Green Deal: the heat is on

23 Apr 13

After a slow start, the Green Deal is proving a popular way for the government to attempt to reduce carbon emissions and for residents to lower their energy bills. But there’s also a major role for councils to help turn the temperature up on the scheme

They say a week is a long time in politics, so there should be little surprise at how much things can change over a few months. In the case of the Green Deal, the transformation has been dramatic.

Announced at the end of 2010 and launched in 2012, the Green Deal allows for the installation of energy savings packages in homes, with capital and interest costs paid through reduced energy bills. The first step is for people to get a Green Deal assessment from a certified assessor and then to agree an installation programme and a repayment plan with a provider.

But the process started slowly, as the energy and climate change minister Greg Barker reluctantly admitted in November last year. Barker had the unenviable task of responding to probing questions regarding the number of Green Deal assessments lodged up to that point across Great Britain. To a mixture of national scorn and concern, from politicians, professionals and the press alike, his answer was a simple, round figure: Zero.

The update provided for the end of February this year, caused a rather different reaction. There were 1,803 registrations, with the level of public interest measurably rising daily. Fast forward to the close of March and the number had rocketed 7,465 in just one calendar month, up a whopping 332%, to 9,268 in total.

At the same time, the official number of Green Deal assessor companies and organisations certified had jumped from 77 to 108, with some 1,003 advisors on their books.

The pot of money put aside for the scheme has also been making news for the right reasons. The Green Deal Finance Company announced in March that it had secured a £244m financing agreement. This first-year credit line may even reach £300m if a bid for an additional debt facility with the European Investment Bank proves successful. On the back of the funding already in place, the finance company officially opened for business on 11 April.

All of a sudden, there is a sense of momentum and an accompanying degree of pressure on local authorities, housing organisations and potential providers to be ready to respond to enquiries– both at a strategic level, as well as on the frontline. Now, the heat is on.

The role of local authorities and other public bodies may not be immediately obvious but the government’s consultation acknowledges their potential as a catalyst for driving the Green Deal. Research from the Department of Energy and Climate Change also suggests that local authorities’ brand makes them ideal candidates to facilitate the scheme due to citizens’ trust in them compared to businesses.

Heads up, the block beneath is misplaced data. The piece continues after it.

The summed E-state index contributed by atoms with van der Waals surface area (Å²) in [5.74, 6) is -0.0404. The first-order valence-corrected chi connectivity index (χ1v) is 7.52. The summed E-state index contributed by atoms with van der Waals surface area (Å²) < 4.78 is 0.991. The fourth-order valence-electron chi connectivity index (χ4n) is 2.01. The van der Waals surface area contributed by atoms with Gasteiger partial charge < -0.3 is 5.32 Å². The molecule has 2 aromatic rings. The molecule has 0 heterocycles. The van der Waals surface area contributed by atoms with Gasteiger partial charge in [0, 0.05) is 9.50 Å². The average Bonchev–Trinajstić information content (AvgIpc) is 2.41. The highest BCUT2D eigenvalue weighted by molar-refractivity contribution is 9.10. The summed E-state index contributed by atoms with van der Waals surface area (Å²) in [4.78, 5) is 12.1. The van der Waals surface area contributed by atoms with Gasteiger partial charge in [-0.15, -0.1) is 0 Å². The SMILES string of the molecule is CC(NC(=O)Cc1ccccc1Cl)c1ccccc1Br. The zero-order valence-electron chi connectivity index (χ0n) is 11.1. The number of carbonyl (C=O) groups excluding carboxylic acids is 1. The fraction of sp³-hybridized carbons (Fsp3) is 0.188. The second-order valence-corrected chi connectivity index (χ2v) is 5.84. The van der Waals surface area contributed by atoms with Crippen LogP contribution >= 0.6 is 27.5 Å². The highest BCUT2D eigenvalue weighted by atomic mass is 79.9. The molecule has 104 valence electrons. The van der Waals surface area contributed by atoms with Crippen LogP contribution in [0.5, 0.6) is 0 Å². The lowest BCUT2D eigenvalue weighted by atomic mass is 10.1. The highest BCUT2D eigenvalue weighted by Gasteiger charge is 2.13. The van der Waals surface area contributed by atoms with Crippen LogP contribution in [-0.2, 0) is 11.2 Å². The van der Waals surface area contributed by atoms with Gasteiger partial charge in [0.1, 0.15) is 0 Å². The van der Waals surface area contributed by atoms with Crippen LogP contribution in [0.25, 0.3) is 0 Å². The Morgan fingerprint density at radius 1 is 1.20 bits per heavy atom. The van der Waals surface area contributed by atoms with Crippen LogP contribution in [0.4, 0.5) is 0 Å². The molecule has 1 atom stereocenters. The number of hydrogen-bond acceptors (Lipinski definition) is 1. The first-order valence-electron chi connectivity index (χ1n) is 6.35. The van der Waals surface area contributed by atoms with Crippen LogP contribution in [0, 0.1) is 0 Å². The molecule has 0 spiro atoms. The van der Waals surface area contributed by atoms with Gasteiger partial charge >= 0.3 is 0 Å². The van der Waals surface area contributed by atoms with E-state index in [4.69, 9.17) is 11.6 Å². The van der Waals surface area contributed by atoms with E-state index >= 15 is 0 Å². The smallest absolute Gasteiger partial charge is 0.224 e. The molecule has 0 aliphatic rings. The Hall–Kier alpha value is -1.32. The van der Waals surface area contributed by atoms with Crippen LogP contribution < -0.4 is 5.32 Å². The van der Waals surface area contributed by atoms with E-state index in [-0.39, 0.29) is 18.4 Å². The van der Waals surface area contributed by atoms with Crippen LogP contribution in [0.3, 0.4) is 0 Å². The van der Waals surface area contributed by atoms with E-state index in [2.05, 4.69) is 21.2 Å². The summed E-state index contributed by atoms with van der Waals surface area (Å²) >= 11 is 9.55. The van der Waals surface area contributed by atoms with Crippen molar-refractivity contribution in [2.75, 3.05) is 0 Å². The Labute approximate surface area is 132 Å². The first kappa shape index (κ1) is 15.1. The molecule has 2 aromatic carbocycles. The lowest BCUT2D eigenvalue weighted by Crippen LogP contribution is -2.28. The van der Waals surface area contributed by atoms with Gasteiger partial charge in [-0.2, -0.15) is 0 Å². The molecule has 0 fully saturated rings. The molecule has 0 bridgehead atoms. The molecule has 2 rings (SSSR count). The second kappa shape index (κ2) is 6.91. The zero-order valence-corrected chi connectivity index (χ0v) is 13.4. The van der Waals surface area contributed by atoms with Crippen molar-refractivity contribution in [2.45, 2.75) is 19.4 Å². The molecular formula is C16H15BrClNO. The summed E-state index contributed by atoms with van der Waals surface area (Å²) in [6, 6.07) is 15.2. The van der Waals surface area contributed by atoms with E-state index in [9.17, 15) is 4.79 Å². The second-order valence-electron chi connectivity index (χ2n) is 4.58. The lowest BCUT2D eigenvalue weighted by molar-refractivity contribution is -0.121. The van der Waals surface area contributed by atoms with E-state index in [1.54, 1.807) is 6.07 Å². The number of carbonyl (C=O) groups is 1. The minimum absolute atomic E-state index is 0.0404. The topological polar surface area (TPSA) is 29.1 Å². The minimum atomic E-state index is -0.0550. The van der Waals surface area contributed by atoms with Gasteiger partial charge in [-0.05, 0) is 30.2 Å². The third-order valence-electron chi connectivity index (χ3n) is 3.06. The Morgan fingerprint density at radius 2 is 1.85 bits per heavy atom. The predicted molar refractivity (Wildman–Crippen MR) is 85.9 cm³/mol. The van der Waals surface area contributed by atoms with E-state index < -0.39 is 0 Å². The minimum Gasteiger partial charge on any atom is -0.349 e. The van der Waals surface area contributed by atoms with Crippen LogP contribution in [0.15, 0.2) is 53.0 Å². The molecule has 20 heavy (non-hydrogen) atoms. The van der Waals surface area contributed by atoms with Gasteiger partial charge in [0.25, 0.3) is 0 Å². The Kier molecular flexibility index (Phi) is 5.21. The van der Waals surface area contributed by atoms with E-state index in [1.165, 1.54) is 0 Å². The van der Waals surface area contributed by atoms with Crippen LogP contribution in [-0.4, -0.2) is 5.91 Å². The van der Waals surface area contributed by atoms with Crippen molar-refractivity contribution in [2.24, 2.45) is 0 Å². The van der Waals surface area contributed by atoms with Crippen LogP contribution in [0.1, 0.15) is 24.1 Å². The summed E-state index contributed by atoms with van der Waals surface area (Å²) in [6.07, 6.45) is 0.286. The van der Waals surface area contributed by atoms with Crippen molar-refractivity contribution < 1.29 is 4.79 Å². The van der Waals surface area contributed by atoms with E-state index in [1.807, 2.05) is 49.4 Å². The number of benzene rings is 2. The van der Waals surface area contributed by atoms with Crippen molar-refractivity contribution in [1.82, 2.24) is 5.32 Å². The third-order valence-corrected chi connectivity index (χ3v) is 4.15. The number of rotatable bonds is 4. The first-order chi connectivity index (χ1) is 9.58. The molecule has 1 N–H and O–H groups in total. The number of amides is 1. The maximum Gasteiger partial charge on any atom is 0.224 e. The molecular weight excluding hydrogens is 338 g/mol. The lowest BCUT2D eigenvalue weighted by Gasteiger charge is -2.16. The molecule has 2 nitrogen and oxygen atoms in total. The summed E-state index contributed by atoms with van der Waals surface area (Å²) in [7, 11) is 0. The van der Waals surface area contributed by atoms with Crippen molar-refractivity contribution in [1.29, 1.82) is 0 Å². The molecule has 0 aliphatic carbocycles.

Early adopters have already entered the market. Back in October last year, Carillion Energy Services won one of the first Green Deal contracts; valued at £600m, it is to be delivered in partnership with Birmingham City Council. With 24 jobs created in just seven weeks and many hundreds more forecast to come, Birmingham Energy Savers has now opened a contact centre in the city to encourage and field enquiries from local residents, businesses and organisations.

More recently still, Leeds City Region has launched what is claimed to be the largest Green Deal scheme in the UK. Covering the combined requirements of 11 councils, this £100m initiative will be targeting 12,000 homes in Yorkshire with potential for energy-efficiency improvements and it carries the promise of up to 600 jobs created over three years.

Solutions providers are gearing up too. For example, global building products and materials group Wolseley is teaming up under its Plumb Centre brand with specialist energy-efficiency consultancy Sustain Ltd to offer a national Green Deal and Energy Company Obligation service.

Involvement is by no means the preserve of big business and major housing players. Measures have been put in place to attract smaller-scale participants, working to more modest budgets and able to mobilise fewer resources. According to the government, the Green Deal framework has been designed to enable organisations of all sizes to participate in the market, with registration and lodgement fees waived for the first two years. The door to entry is wide open.

In his latest statement, Barker commented on the groundswell of market and industry support, saying: ‘The number of businesses getting on board continues to rise steadily, underlining that the Green Deal offers fantastic new commercial opportunities. Forty-eight firms are now authorised as providers, with a further 831 registered to carry out installations and over a thousand individuals registered to offer assessments. Overall this is a really promising start.’

The temperature is only set to go one way: Up. The Department of Energy and Climate Change will publish a geographic breakdown of registrations in the June quarterly statistics and, with every Green Deal scenario specific to area and community, the onus is on housing providers and local government to understand the implications and opportunities for them.

With both public and commercial awareness building for key potential players, ignorance is already proving no defence: Not knowing is simply not good enough. All interested parties now need to have to hand the answer to the question ‘What does the Green Deal actually mean for you?’

  • Jim McClelland

    Head of sustainability at consultants Stradia and also leads on CIPFA’s Green Deal workshop programme

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